Daniel Boone leads a party of settlers into Kentucky to find the town of Boonesborough. Along the way, he meets and falls in love with a lovely, red-haired servant named Rebecca and must vie with the gambler, Jim Santee for her affection.
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In 1775, Daniel Boone leads thirty settler families to Kentucky where they face two threats: Indian raiders led by renegade white Simon Girty, who opposes settlement; and the schemes of effete Stephen Marlowe to seize title to the new lands. Perils, battles, escapes, and a love interest round out the story.Written by
Rod Crawford <firstname.lastname@example.org>
This film received its earliest documented telecasts in Cleveland Wednesday 1 September 1948 on WEWS (Channel 5), in New York City Thursday 25 November 1948 on WCBS (Channel 2), in Syracuse Thursday 10 February 1949 on WHEN (Channel 8), in Los Angeles Sunday 10 April 1949 on KTLA (Channel 5), and in Detroit Thursday 8 September 1949 on WJBK (Channel 2). See more »
I wish I had let them hang you...
You'll wish more than that before I get through with you. Tie him up. Get the fire.
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A well-crafted script efficiently sets up three areas of conflict: white settlers in 1775 Kentucky vs. local Indians stirred up by a renegade named Simon Girty; these same white settlers vs. corrupt officials back in Richmond; and he-man Daniel Boone vs. fancy-man Stephen Marlowe for the affections of the beautiful Virginia Randolph. These conflicts are woven together into a briskly-paced frontier drama which, while showing its age, still holds one's interest. Its chief fault is an ending which, at least on the tape available, seems unfocused and a bit confusing.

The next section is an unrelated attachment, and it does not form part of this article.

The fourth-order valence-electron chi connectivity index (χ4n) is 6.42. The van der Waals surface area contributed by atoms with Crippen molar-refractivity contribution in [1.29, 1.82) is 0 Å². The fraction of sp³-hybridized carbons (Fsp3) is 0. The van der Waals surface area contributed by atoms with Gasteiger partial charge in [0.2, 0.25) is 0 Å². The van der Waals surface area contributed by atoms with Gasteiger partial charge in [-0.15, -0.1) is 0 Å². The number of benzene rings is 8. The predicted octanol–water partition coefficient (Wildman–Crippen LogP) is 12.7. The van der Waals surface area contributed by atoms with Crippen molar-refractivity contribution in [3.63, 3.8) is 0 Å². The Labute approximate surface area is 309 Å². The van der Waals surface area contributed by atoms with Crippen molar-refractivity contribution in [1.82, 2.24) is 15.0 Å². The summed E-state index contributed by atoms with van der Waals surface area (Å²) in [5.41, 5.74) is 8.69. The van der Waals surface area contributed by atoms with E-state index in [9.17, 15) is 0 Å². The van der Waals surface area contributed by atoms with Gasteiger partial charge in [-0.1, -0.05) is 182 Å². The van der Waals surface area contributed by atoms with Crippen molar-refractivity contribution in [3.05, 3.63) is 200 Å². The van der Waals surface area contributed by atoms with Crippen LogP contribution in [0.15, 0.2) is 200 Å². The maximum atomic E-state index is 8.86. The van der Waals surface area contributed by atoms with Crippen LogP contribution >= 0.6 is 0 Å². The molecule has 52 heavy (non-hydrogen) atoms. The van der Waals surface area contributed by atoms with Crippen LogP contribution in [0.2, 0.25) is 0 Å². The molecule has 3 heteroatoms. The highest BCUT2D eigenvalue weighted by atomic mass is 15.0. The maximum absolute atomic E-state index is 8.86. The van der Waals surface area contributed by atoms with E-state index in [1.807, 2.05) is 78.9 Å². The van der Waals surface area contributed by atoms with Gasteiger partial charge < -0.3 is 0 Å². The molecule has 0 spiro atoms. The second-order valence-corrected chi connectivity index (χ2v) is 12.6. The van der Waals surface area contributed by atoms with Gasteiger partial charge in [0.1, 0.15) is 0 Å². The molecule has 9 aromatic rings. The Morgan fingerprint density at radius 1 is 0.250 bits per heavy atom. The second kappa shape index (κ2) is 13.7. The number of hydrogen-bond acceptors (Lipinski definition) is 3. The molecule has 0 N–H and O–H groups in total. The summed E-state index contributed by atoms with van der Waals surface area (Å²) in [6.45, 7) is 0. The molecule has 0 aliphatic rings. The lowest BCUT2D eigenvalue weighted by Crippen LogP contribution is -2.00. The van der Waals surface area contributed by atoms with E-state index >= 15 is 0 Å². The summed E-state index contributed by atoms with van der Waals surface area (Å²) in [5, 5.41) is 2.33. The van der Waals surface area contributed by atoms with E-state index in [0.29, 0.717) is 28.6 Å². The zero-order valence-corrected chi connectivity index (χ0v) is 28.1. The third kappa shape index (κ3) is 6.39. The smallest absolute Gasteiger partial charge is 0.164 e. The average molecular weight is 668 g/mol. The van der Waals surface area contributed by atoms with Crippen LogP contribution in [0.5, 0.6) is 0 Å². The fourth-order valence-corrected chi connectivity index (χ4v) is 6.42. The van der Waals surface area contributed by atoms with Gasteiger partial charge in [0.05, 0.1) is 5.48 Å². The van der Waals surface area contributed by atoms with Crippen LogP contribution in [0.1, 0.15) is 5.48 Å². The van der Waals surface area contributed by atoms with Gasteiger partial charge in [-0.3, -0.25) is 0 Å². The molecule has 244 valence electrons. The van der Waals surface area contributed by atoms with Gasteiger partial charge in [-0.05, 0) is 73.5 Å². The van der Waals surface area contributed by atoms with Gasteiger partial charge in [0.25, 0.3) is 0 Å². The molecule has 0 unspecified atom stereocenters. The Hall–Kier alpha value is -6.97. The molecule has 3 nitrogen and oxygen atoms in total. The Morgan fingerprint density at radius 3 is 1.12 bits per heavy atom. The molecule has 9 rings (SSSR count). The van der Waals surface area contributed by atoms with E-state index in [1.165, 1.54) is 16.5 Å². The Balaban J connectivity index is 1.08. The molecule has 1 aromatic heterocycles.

Though not well remembered today, leading man George O'Brien was a popular actor in late silents and early talkies. During a fight scene in 1924's "The Iron Horse" his shirt was torn off and audiences got an uncommon eyeful of "beefcake" which earned for O'Brien a nickname: the Chest. Though only 35 or 36 years old when he filmed "Daniel Boone," O'Brien shows signs of middle-age in the form of a somewhat expanded waistline but he's still featured in an extended "beefcake" scene. Captured by Indians he's tied, shirtless, to a post and soon surrounded by burning piles of wood. His bindings allow him to move in a tight circle around the post, (an authentic touch), so O'Brien sweats and squirms as he tries to avoid the tongues of flame. It's a good scene but cut far too short by an all-too-easy rescue. (A shirtless O'Brien also suffered through a prison flogging in 1928's "Honor Bound" but prints of this movie seem to be unavailable.)
John Carradine makes a hissable villain and Heather Angel is an appropriately pretty heroine but Ralph Forbes seems a bit "too, too" as the no-good Stephen Marlowe. No woman would regard him as a serious competitor for George O'Brien! Black actor Clarence Muse has a role surprisingly free of most of the era's usual stereotypes.
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